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Types of Fleas

When your furry family members start scratching like crazy, you know something is wrong. There’s a chance that they’ve been attacked by fleas. With several species in the world, it’s important to know how to identify them. We’ve made a list of the most common types of fleas. 

Fleas 101


Fleas are parasites who feed on the blood of their hosts. They will choose a variety of hosts, most often determined by availability. They are found throughout the United States and the rest of the world. Fleas have a dark-reddish brown body that can grow between 1/12″ and 1/6″ long. In their lifetime, they can produce 400-500 offspring. When they find a host, they jump onto it using their 6 legs. They can actually jump 150 times the length of their body. Fleas can’t fly and will typically remain on its host as long as it can. These bugs can leave their hosts with itchy, red bumps as a result of their feeding.

Cat Fleas (Ctenocephalides felis)

Cat scratching

Cat fleas are the most common house flea. They are found worldwide, and cats and dogs are their preferred host. However, they will also use other hosts including foxes, rats, and opossums. Though they prefer animal hosts, they will bite humans out of necessity. These fleas are brownish-black or black. When fed, their body can turn a reddish hue. They are flat bugs and typically 1/8″ long. Females have a noticeably small head compared to the rest of their body. Its body is usually twice as long as it is high. Females lay between 4-8 eggs after feeding. Eggs will be placed between the hairs of the host or in their nests or bedding. Their eggs are .5 mm, white, and are oval-shaped. Eggs hatch within two days. If they bite, they can leave you with itchy, swollen, red bumps.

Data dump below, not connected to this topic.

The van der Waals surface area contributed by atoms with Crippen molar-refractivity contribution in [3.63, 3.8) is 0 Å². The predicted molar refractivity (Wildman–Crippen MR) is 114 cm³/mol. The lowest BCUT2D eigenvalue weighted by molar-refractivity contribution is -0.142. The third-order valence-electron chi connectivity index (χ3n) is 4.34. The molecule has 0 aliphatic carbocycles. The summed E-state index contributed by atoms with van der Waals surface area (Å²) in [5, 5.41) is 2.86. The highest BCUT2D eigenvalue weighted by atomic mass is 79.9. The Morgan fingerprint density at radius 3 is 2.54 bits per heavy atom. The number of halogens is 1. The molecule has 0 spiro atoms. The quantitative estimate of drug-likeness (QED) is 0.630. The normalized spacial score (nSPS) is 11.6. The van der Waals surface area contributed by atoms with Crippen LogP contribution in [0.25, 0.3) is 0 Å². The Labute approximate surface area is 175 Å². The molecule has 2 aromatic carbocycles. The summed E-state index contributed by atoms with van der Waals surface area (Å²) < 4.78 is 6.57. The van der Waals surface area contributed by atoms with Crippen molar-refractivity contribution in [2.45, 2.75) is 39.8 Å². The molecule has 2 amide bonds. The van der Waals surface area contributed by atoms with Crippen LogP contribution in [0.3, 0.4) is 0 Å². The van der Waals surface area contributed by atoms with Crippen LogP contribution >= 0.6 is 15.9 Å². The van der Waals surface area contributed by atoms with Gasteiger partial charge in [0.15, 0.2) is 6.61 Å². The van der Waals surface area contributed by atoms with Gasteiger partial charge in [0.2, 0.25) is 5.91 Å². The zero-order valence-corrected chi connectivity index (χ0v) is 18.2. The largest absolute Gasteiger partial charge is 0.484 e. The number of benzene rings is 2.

Dog Fleas (Ctenocephalides canis)

Dog scratching

Dog fleas are commonly found in homes. However, they are not as widespread as cat fleas. Like their name suggests, dogs are one of their preferred hosts, but they also gravitate toward rabbits. If they find human hosts, they will jump onto them too. These fleas can be found worldwide. Dog fleas are very similar to cat fleas. They have brownish-black bodies that can turn red after a feeding. They are usually 1/8″ long with a flat body. Like cat fleas, they have smaller heads. Their eggs are tiny, clear and oval-shaped. Adult fleas will lay them in between the hair of their host. The eggs are clustered together and hatch quickly. Dog flea bites can cause small, red bumps that are itchy.